Imagens da página
PDF
ePub

all the functions of separating the nutriment conveyed from the vehicle conveying it, and then promptly ridding itself of the vehicle when its purpose has been served. The vehicular means employed by God to convey

nutriment to man's inner being is by correspondencies, parables, and types. Knowing what man is, and what is in him, it cannot be that God will allow Himself to ignore His own wise and loving provisions by employing naked truth to effect His purpose. He must furnish every faculty of that inner man with full and proper exercise, so as to allow the reciprocity of action to take place which is so essential to the health and well-being of the same. In that case he cannot employ truth to save or bless man, without selecting a fit and proper vehicle of symbol or parable, in which to hide it, and convey it to its destination. If so, then the manifestation of God in the flesh exhibits this essential characteristic, and we may clearly see that the expression “the sincere milk of the world ” has a very deep, broad, and true significance. Moreover, what that very significance is, the words of Paul, as recorded in 2 Cor. v. 16, will discover to us; “Henceforth know we no man according to the flesh ; yea, though we have known Christ according to the flesh, yet now henceforth know (or acknowledge) we him thus no more.” Just as the body parts with the vehicle which brought it its nutriment, on appropriating for its uses that nutriment, so the inner man parts with the vehicle which brought to him its life, so soon as it has appropriated that very essential nutriment which it conveyed.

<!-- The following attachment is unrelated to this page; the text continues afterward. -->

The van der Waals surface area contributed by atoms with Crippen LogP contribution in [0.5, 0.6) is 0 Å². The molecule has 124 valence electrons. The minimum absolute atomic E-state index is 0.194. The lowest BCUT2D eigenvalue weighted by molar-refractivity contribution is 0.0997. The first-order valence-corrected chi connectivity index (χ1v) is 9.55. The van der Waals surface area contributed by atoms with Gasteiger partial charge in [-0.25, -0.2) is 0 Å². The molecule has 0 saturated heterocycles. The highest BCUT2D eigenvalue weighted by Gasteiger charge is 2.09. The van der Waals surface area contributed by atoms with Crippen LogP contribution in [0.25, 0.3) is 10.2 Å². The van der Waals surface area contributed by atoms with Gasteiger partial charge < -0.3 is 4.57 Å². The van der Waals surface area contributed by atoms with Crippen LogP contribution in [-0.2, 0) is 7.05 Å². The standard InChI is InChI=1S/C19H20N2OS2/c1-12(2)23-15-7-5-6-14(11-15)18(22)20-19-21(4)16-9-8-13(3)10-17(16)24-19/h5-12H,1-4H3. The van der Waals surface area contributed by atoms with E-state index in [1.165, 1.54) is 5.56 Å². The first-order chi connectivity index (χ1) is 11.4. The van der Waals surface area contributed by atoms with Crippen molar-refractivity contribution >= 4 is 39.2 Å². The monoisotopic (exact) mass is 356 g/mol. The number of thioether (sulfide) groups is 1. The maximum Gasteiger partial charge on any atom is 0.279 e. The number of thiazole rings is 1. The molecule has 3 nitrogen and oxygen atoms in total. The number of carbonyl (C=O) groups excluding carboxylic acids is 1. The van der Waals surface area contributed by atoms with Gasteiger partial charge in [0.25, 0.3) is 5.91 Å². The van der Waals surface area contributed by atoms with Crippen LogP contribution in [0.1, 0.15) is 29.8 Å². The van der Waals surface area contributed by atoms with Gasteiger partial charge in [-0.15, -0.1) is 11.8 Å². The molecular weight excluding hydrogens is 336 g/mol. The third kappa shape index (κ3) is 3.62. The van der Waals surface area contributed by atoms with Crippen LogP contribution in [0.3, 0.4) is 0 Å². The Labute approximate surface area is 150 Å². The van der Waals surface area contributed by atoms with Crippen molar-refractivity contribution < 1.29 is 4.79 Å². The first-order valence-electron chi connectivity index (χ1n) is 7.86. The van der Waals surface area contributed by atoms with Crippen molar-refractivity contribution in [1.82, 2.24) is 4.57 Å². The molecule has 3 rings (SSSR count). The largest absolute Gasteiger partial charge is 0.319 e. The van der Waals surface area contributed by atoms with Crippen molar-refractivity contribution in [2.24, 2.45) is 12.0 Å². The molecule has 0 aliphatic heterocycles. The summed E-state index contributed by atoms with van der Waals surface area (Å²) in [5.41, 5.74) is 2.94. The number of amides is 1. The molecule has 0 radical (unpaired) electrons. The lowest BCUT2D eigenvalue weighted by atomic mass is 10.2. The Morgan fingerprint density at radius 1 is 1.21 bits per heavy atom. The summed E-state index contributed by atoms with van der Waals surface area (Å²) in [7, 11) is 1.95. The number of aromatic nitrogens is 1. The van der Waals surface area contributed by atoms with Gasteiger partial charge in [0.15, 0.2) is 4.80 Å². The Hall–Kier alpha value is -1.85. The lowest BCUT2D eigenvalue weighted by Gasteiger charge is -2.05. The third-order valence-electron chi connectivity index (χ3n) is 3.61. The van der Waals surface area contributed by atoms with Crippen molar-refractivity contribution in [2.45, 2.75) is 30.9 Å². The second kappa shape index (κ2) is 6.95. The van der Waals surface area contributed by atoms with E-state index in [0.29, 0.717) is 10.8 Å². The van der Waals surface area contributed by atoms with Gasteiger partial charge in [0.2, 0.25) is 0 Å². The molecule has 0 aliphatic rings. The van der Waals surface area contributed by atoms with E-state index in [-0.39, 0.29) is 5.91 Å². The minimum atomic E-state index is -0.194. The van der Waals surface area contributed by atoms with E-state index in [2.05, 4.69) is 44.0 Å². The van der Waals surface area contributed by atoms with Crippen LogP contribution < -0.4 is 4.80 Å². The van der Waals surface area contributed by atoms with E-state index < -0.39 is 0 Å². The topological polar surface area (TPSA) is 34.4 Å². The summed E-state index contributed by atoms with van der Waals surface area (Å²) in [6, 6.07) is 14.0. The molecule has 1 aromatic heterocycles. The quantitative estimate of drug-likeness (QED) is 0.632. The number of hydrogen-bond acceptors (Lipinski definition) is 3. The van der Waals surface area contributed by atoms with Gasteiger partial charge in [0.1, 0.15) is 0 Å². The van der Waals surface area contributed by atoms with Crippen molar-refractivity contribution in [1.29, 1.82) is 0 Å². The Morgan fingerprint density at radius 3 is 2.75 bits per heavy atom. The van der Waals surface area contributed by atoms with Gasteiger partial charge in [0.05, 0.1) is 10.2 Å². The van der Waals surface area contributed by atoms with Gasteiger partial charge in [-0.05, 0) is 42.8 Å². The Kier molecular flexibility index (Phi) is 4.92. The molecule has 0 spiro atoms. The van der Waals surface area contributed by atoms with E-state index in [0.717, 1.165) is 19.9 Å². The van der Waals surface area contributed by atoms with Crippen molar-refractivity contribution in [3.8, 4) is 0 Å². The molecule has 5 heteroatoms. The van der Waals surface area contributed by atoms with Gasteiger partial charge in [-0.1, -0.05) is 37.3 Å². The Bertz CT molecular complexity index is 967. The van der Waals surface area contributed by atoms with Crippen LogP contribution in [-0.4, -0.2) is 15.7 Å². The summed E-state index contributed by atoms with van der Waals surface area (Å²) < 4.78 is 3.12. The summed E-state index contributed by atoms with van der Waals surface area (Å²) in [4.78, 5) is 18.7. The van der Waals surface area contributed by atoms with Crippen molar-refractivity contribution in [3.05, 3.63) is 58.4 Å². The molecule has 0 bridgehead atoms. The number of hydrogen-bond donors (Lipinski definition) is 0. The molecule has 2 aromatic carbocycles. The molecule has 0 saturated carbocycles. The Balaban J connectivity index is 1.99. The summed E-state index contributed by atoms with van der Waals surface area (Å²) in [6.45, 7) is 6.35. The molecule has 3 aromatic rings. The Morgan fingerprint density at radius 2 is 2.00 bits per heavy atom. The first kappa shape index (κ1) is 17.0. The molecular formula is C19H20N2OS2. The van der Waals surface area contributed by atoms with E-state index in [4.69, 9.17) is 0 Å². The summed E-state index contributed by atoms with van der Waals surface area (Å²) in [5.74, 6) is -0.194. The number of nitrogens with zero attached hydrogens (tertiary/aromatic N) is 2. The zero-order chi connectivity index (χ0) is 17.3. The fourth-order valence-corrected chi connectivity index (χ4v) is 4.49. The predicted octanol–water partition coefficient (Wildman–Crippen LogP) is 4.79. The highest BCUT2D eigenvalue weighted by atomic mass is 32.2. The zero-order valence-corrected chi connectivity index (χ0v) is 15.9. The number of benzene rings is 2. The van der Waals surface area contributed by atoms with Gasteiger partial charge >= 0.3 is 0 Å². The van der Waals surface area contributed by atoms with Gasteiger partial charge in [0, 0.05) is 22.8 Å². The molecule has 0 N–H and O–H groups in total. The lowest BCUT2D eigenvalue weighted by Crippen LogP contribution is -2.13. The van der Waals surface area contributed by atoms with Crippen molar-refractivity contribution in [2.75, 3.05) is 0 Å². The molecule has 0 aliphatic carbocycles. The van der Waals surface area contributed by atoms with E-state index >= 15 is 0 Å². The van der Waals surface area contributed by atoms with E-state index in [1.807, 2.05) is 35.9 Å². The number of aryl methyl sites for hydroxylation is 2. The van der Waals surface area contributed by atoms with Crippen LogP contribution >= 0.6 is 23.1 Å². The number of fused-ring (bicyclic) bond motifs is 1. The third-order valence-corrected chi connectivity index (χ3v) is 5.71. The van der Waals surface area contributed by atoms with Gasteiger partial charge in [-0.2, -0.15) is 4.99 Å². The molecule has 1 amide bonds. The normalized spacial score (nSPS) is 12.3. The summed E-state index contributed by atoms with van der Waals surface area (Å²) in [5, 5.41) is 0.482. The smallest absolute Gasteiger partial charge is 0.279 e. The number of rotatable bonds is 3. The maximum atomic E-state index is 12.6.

How very forcible is the utterance “ the letter killeth, but the spirit giveth life "in this strong light! It has been said of the body that onefourth of what is eaten by it keeps it, while the remaining three-fourths are kept by it at its peril. If the body could not promptly expel the vehicle which conveyed to it the nutriment it formerly held, the result would be certain and speedy dea:h; so then, by correspondence, if the inner man cannot appropriate the nutriment required, from the vehicle containing it, and afterwards rid himself as thoroughly and promptly of that vehicle, there is nothing then but death for it. So, “the letter killeth." “The letter" is the vehicle; the flesh of Christ is that vehicle ; they both contain the life-working spirit, but if the spirit, together with that which contains it, be sought to be retained together in the system, but one effect can follow. Thus we note the extreme proneness of our common humanity to blunder!